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Plunder Road (rewatch)

Posted by martinteller on October 2, 2013

Five men (Gene Raymond, Steven Ritch, Elisha Cook Jr., Wayne Morris and Stafford Repp) rob a train of $10,000,000 worth of gold bars just outside Salt Lake City.  They divide the loot into three trucks, carefully disguising it as various types of cargo.  Spaced out at half-hour intervals, the trucks make their way to Los Angeles, where Eddie’s (Raymond) gal Fran (Jeanne Cooper) waits to help them out of the country.  As the law closes in on them, nerves start to fray.

I’m wondering if I overrated this one slightly on the first viewing (I gave it a 9 on the 1-10 scale I was using at the time, and a 90 on Criticker), or if I’m perhaps cooling off on noir in general.  My last few noir viewings have been good but I haven’t felt the thrill I once did.  I’m not even that jazzed about Noir-vember next month.  It was inevitable that I would hit a point where there were very few gems left to be discovered, but revisiting previous favorites should be more of a treat.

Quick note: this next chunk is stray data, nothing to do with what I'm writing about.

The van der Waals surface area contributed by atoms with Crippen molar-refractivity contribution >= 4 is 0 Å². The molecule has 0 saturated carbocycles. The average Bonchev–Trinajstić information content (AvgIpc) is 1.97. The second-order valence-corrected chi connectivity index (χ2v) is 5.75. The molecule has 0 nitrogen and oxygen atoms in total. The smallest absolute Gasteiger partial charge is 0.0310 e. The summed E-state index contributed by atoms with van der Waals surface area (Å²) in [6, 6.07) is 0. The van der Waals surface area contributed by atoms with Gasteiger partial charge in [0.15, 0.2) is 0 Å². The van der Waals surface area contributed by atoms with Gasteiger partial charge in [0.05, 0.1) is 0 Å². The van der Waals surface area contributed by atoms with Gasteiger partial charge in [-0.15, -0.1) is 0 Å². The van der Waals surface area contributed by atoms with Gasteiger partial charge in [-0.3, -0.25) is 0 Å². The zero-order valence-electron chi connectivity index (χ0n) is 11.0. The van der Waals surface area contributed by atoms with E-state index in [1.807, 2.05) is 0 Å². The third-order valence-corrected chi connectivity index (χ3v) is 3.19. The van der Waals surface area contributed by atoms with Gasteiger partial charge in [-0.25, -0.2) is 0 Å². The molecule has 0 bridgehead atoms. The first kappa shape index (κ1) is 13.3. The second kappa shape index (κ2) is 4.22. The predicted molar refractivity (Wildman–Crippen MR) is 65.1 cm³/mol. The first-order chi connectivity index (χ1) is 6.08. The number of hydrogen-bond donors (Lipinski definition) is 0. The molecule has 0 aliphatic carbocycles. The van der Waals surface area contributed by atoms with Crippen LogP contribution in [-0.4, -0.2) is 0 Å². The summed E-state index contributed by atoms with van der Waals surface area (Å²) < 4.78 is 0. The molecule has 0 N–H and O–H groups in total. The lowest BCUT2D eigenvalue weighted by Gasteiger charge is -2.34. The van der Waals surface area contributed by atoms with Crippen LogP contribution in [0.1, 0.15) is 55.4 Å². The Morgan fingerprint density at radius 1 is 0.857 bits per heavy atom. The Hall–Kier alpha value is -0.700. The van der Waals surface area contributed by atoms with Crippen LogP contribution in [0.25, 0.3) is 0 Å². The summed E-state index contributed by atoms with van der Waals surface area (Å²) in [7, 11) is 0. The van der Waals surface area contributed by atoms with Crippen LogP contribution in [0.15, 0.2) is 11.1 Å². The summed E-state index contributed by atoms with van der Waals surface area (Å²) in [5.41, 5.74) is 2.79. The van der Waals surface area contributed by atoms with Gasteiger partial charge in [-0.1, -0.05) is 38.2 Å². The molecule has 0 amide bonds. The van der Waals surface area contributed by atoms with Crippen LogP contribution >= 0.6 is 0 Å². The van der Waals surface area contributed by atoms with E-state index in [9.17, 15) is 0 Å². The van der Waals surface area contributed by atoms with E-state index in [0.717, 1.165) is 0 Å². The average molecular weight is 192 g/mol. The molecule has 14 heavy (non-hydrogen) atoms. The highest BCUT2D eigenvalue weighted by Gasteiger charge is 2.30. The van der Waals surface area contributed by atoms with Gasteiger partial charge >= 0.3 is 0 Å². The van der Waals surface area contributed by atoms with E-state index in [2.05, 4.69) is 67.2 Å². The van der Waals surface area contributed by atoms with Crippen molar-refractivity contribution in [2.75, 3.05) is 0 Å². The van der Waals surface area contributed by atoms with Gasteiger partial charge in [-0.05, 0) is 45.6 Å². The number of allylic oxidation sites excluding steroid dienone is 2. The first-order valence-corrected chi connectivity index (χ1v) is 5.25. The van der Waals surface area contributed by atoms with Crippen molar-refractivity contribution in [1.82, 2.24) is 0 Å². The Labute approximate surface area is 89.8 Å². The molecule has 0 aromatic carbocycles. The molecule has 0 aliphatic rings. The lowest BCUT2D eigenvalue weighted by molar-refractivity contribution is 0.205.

Still, in this case it’s simply a minor downgrade in my score.  A tiny bit less thrilled, but still had a great time with it.  The opening heist sequence is fantastic, starting with a little inner monologue from each character but proceeding with zero dialogue for about 20 minutes.  It’s a beautifully crafted and very gripping robbery, with exceptional camerawork.

For the remainder of the film, we see the meticulous preparation and planning inevitably (this is 1957, after all, and the code demands that the bad guys get what’s coming to them) start to unravel in the face of minuscule slipups and unforeseen circumstances.  Along the way, we learn a little bit about their aspirations and their backgrounds.  These are solemn men with shattered dreams.  There are no chipper personalities in this crew (although Raymond does his best to remain optimistic).  Cook’s wife died while he was in prison, and he hopes to provide a future for his teenage son.  Ritch’s racing career was stopped cold by a minor infraction.

One of the more interesting facets is the reaction by the general public to news of the crime.  No one seems too concerned with right and wrong.  Instead they discuss how they would do it, what they would do with the money, or how stealing was a lot easier in the good old days.  The film leaves discussion of morality by the wayside, and when a murder occurs the focus is primarily on the inconvenience it causes.

While perhaps not quite as impressive as my previous rating implied, it’s a grim and compelling story with a fine cast of little-known actors.  Also very tightly constructed, no “down time” at all.  Rating: Very Good (86)


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